Joint Committee On Human Rights Twenty-Third Report

A. The Background to the Present Position

1. The Nationality, Immigration and Asylum Bill[1] completed its Commons stages and received its First and Second Readings and Committee Stage in the House of Lords by the beginning of the summer recess. It was the subject of the Seventeenth Report of this Committee.[2] Its Report Stage in the House of Lords was due to begin on Wednesday 9 October 2002. On Monday 7 October, the Home Secretary, in an article in The Times, announced that the Government would seek to amend the Bill in three ways—

—  by introducing a presumption, which applicants for asylum would have to rebut, that the ten states about to join the EU are safe countries where people do not have a well-founded fear of persecution on the grounds set out in the Geneva Convention on the Status of Refugees;

—  by denying support to those applicants who fail to claim asylum at the earliest possible opportunity and to give a truthful and credible account of their circumstances and route of entry to the UK; and

—  restricting the availability of Exceptional Leave to Remain to those who 'really need special humanitarian protection'.[3]

2. On the afternoon of 7 October, the Parliamentary Under-Secretary of State, Home Office (Lord Filkin) moved a motion for the marshalling and consideration of amendments.[4] At this stage, the amendments to give effect to the Home Secretary's proposals had not been published. The United Nations High Commission for Refugees had urgently briefed peers on its concerns about the effect of the proposals on asylum applicants. Lord Dholakia and Lord Cope of Berkeley asked whether this Committee and/or the House of Lords Select Committee on Delegated Powers and Regulatory Reform would have an opportunity to consider the amendments.[5] Several peers asked whether the Bill could be re-committed so that the new amendments could receive proper consideration.[6] Lord Filkin and Lord Grocott agreed to consider carefully the involvement of the Committee, and promised discussions through the usual channels.[7] On that basis, the motion was agreed to.[8]

3. At the beginning of the Report Stage on Wednesday 9 October, Lord Filkin announced that the usual channels had agreed that the Bill would be recommitted in respect of Parts 3, 5 and 8 of the Bill (the Parts to which the major amendments relate).[9] On Thursday 10 October, the House agreed to a motion to recommit the Bill in respect of Parts 3, 5 and 8, going into Committee on Thursday 17 October, with a Report Stage for those Parts of the Bill on Thursday 24 October.[10] The Government produced explanatory notes on the proposed amendments. On 17 October, the amendments were accepted on re-commitment.[11]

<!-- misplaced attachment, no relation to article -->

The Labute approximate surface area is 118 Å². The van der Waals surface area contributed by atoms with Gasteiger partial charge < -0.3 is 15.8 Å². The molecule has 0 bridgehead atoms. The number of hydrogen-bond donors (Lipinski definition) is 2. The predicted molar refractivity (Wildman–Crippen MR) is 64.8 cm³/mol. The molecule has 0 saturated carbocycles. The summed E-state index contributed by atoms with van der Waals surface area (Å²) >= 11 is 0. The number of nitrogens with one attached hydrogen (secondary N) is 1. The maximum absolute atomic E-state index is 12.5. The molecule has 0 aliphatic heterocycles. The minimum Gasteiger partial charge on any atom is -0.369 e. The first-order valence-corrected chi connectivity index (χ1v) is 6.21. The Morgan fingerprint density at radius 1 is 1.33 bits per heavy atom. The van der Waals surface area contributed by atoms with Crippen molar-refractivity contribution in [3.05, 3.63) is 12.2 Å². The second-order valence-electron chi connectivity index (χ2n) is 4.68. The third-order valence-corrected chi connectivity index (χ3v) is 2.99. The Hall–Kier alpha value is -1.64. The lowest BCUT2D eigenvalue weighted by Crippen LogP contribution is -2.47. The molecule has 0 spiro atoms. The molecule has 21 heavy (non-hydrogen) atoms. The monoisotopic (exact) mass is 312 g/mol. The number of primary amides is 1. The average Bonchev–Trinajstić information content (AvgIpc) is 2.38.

4. During the Report Stage on other Parts of the Bill on 10 October, Lord Filkin moved Amendment No. 45, to introduce a new clause after clause 59 of the Bill.[12] This was the subject of much criticism on constitutional, civil liberties and human rights grounds.[13] Lord Filkin accepted that the amendment should be withdrawn and re-introduced on Third Reading, and undertook to ensure that explanatory notes would be produced.[14]

5. We have examined those amendments which seem to us to give rise to possible concern on human rights grounds. In this Report, we comment on the following—

—  the new clauses (now clauses 54 and 56 of the Bill) which aim to deny, or authorise the Secretary of State to make regulations denying, support to asylum-seekers who cannot satisfy the Secretary of State that the claimed asylum as soon as was reasonably practicable after entering the country, or that they have given a full and accurate account of the means by which they entered the country and that they are co-operating with the Secretary of State's further enquiries (paragraphs 7-29);

—  the amendments which now form part of clause 92 of the Bill, which introduce a presumption that states which were about to join the EU were safe countries for the return of people whose applications for asylum had failed, and reduce or remove rights of appeal on the basis of a Secretary of State's certificate (paragraphs 30-40); and

—  the amendment which was withdrawn on Report, but is expected to be re-introduced in the same form on Third Reading, which would appear retrospectively to make people liable to detention, to the imposition of conditions if not detained, and to criminal sanctions for non-compliance with those conditions, regardless of the outcome of a judicial decision (which is currently under appeal) (paragraphs 41-48).

1   All references are to the latest printed version of the Bill, as amended on re-commitment in the House of Lords, HL Bill 115 published on 18 October 2002 Back

2   Joint Committee on Human Rights, Seventeenth Report of 2001-02, Nationality, Asylum and Immigration Bill, HL Paper 132, HC 961 Back

3   David Blunkett, 'We are a haven for the persecuted, but not a home to liars and cheats', The Times, 7 October 2002, p. 18 Back

4   HL Debs, 7 October 2002, c. 12 Back

5   ibid., cc. 14, 19 Back

6   ibid., cc. 17 (Baroness Park of Monmouth and Earl Russell), 20 (Lord Roper and Lord Jopling) Back

7   ibid., c. 20 Back

8   ibid., c. 21 Back

9   HL Debs, 9 October 2002, c. 263 Back

10   HL Debs, 10 October 2002, cc. 411-412 Back

11   HL Debs, 17 October 2002, cc. 974-1035, 1047-1057. Lord Dholakia, at c. 985, considered it unfortunate that this the views of this Committee were not available in time for the re-commitment stage  Back

12   HL Debs, 17 October 2002, cc. 448-449 Back

13   cc. 449-451 (Lord Renton of Mount Harry), 451-454 (Lord Lester of Herne Hill), 458-459 (Lord Mayhew of Twysden), 459-460 (Baroness Carnegy of Lour), 460 (Lord Kingsland) Back

14   ibid., c. 461 (Lord Filkin) Back

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Prepared 23 October 2002